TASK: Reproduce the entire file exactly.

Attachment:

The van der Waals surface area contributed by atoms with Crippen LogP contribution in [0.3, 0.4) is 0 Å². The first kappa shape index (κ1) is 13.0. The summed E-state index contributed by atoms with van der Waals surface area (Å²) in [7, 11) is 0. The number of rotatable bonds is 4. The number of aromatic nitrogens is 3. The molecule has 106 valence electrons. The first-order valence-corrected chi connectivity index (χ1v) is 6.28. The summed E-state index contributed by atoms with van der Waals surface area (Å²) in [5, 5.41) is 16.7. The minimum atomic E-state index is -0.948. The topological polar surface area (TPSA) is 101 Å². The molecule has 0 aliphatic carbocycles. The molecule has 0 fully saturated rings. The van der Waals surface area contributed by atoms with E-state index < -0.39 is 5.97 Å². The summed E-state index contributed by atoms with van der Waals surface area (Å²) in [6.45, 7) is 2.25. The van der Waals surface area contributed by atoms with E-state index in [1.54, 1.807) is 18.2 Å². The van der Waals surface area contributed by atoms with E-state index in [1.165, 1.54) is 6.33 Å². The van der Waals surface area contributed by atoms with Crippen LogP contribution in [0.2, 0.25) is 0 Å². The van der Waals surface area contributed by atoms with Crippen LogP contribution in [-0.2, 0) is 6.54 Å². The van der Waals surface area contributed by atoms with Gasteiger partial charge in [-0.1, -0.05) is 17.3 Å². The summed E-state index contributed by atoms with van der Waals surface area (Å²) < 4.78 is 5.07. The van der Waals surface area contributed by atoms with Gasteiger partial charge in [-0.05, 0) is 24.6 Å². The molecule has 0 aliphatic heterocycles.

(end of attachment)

The van der Waals surface area contributed by atoms with Crippen LogP contribution in [0.3, 0.4) is 0 Å². The first kappa shape index (κ1) is 13.0. The summed E-state index contributed by atoms with van der Waals surface area (Å²) in [7, 11) is 0. The number of rotatable bonds is 4. The number of aromatic nitrogens is 3. The molecule has 106 valence electrons. The first-order valence-corrected chi connectivity index (χ1v) is 6.28. The summed E-state index contributed by atoms with van der Waals surface area (Å²) in [5, 5.41) is 16.7. The minimum atomic E-state index is -0.948. The topological polar surface area (TPSA) is 101 Å². The molecule has 0 aliphatic carbocycles. The molecule has 0 fully saturated rings. The van der Waals surface area contributed by atoms with E-state index < -0.39 is 5.97 Å². The summed E-state index contributed by atoms with van der Waals surface area (Å²) in [6.45, 7) is 2.25. The van der Waals surface area contributed by atoms with E-state index in [1.54, 1.807) is 18.2 Å². The van der Waals surface area contributed by atoms with E-state index in [1.165, 1.54) is 6.33 Å². The van der Waals surface area contributed by atoms with Crippen LogP contribution in [0.2, 0.25) is 0 Å². The van der Waals surface area contributed by atoms with Crippen LogP contribution in [-0.2, 0) is 6.54 Å². The van der Waals surface area contributed by atoms with Gasteiger partial charge in [-0.1, -0.05) is 17.3 Å². The summed E-state index contributed by atoms with van der Waals surface area (Å²) < 4.78 is 5.07. The van der Waals surface area contributed by atoms with Gasteiger partial charge in [-0.05, 0) is 24.6 Å². The molecule has 0 aliphatic heterocycles.